Beacon Hill in June

There are some places that are not only beautiful but (not to sound like a total nut-job) nourish the soul. One of these places for me is our old neighborhood of Beacon Hill in Boston, Mass. We were back there this past weekend visiting friends that still live in the 'hood, and the place just sings to me. Although I don't miss my walk-up's stairs, lack of central air, windows from 1906 that let in the cold winter air and rain (and everything else), and heating that loved to give out in the winter (ah, yes, nothing like waking up on a Boston February morning to a 55-degree apartment...), I do pine for the bricks and doors and shutters of my old stomping ground. Here are some of the things that caught my eye.

A fanlight to-die-for on Chestnut Street.

The flower shop around the corner from our old apartment. A neighborhood institution.

American flags with the 13 colonies' stars abound.

A window box lover's heaven.

This tiny back alley type street, Cedar Lane Way, was behind where we lived. It's hidden charms never fail to amaze me.

A door sans stoop on Cedar Lane Way.

A wooden garden gate leading to the back garden of a home on the next street over.

Everything here has the weirdest and most lovely proportions.

A black and brass garden gate tempts me to sneak into the yard of #22. Complete with buzzer.

This door is nowhere near "to code" but those lion's heads, and lanterns, and even that wacky old transom are the things my dreams are made of.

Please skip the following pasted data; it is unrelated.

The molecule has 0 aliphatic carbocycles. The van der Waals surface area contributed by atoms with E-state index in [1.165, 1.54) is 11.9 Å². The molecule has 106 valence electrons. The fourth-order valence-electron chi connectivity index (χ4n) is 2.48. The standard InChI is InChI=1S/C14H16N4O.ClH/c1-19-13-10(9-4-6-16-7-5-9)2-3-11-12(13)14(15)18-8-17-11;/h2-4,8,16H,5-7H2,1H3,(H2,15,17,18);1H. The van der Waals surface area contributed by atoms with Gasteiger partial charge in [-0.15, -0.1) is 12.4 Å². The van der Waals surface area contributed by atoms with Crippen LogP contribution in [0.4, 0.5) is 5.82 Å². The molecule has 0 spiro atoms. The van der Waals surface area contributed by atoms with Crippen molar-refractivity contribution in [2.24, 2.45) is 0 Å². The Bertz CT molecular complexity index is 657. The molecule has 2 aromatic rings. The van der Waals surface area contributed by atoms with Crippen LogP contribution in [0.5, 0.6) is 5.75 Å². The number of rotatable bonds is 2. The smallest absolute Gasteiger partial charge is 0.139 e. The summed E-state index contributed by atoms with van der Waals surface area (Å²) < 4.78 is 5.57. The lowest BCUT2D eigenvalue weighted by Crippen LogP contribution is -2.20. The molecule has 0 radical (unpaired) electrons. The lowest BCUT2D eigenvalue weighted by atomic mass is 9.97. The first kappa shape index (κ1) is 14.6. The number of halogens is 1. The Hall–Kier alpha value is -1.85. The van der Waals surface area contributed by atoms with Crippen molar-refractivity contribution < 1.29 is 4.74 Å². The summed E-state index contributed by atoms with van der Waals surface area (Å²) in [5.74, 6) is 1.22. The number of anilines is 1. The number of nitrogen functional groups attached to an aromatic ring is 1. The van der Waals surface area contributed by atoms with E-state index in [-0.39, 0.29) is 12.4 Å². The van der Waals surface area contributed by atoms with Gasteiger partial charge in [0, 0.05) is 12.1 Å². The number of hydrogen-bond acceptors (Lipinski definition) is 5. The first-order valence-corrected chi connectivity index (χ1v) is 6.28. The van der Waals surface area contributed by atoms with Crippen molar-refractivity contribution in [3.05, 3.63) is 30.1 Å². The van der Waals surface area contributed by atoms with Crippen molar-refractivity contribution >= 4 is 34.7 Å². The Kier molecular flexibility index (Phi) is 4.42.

Louisberg Square is the fanciest of fancy-pants addresses on the Hill, and maybe in Boston in general. There's a central gated park in the middle of the square like in London. This home on the corner of Louisberg and Pinckney has the most incredible wisteria.

Yes, your New England fantasies are all coming true -- that's a townhouse on Louisberg Square with a lobster door-knocker.

Elegant is an understatement.

The double urns of hydrangeas and gold painted number in the transom makes 12 Louisberg Square my favorite for the moment.

West Cedar Street also has some heartbreakingly lovely homes. Glossy black door and a swirling transom makes #30 a charmer.

I love the combination of green, black, and brick. And everything is perfectly off-kilter.

A solemn row of tiny arbor vitae soldiers guard the from window of 12 West Cedar Street.

This glossy cobalt door stole the show.

The iron fretwork detailing on the second floor of this home on Mount Vernon street is enough to stop a Chippendale-addict like myself in her tracks.

Boxwood window box? Yes, please!

100 Revere Street is a stunner and currently for sale if you've got $2.5 million around. A pretty good deal for four bedrooms on the Hill actually.

The buildings on Charles Street (the main drag, and where we lived) are gorgeous as well. If you're insane like I am, you may recognize our old post office as the site of the Fall 1 2007 J.Crew catalogue. AKA the best catalogue of all time. Google it.

AND THE DOOR KNOCKERS.THE DOOR KNOCKERS PEOPLE. 

Whale tail. Made me giggle.

Gorgeous encircled lion's head.

The federal style eagle is a neighborhood favorite.

The scallop shell is delicately nautical.

And, of course, this be-ribboned wreath. On a lack door so glossy you can see me and JLB (hehe).

So, are you in love yet? I'm really glad I have this chance to live in Chicago, a truly great city, but there is always going to be a part of my heart left on Beacon Hill.